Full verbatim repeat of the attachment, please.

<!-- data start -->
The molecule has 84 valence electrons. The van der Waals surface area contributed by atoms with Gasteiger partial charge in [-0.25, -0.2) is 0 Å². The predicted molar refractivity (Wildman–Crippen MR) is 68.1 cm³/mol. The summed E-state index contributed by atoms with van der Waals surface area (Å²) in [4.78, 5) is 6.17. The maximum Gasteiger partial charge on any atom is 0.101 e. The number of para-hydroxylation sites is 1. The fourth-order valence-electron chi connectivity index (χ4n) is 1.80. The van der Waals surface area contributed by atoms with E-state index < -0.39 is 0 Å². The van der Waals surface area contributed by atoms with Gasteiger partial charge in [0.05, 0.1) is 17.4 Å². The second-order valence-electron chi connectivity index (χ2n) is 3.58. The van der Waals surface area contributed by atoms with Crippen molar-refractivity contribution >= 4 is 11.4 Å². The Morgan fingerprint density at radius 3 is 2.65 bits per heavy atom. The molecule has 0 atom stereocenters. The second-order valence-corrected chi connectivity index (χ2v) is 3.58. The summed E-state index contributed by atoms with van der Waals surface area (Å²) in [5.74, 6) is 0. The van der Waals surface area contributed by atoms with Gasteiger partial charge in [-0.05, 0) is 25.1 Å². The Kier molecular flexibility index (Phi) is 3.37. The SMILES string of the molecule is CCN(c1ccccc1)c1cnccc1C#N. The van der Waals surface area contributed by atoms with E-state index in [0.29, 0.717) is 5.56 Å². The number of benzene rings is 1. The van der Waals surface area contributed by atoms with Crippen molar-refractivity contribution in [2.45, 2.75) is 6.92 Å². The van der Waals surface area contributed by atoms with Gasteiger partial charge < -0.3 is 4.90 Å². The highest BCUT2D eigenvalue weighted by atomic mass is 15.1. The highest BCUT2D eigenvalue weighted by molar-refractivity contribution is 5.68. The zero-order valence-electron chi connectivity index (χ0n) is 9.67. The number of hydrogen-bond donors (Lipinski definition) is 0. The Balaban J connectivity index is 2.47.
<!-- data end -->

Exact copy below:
The molecule has 84 valence electrons. The van der Waals surface area contributed by atoms with Gasteiger partial charge in [-0.25, -0.2) is 0 Å². The predicted molar refractivity (Wildman–Crippen MR) is 68.1 cm³/mol. The summed E-state index contributed by atoms with van der Waals surface area (Å²) in [4.78, 5) is 6.17. The maximum Gasteiger partial charge on any atom is 0.101 e. The number of para-hydroxylation sites is 1. The fourth-order valence-electron chi connectivity index (χ4n) is 1.80. The van der Waals surface area contributed by atoms with E-state index < -0.39 is 0 Å². The van der Waals surface area contributed by atoms with Gasteiger partial charge in [0.05, 0.1) is 17.4 Å². The second-order valence-electron chi connectivity index (χ2n) is 3.58. The van der Waals surface area contributed by atoms with Crippen molar-refractivity contribution >= 4 is 11.4 Å². The Morgan fingerprint density at radius 3 is 2.65 bits per heavy atom. The molecule has 0 atom stereocenters. The second-order valence-corrected chi connectivity index (χ2v) is 3.58. The summed E-state index contributed by atoms with van der Waals surface area (Å²) in [5.74, 6) is 0. The van der Waals surface area contributed by atoms with Gasteiger partial charge in [-0.05, 0) is 25.1 Å². The Kier molecular flexibility index (Phi) is 3.37. The SMILES string of the molecule is CCN(c1ccccc1)c1cnccc1C#N. The van der Waals surface area contributed by atoms with E-state index in [0.29, 0.717) is 5.56 Å². The number of benzene rings is 1. The van der Waals surface area contributed by atoms with Crippen molar-refractivity contribution in [2.45, 2.75) is 6.92 Å². The van der Waals surface area contributed by atoms with Gasteiger partial charge < -0.3 is 4.90 Å². The highest BCUT2D eigenvalue weighted by atomic mass is 15.1. The highest BCUT2D eigenvalue weighted by molar-refractivity contribution is 5.68. The zero-order valence-electron chi connectivity index (χ0n) is 9.67. The number of hydrogen-bond donors (Lipinski definition) is 0. The Balaban J connectivity index is 2.47.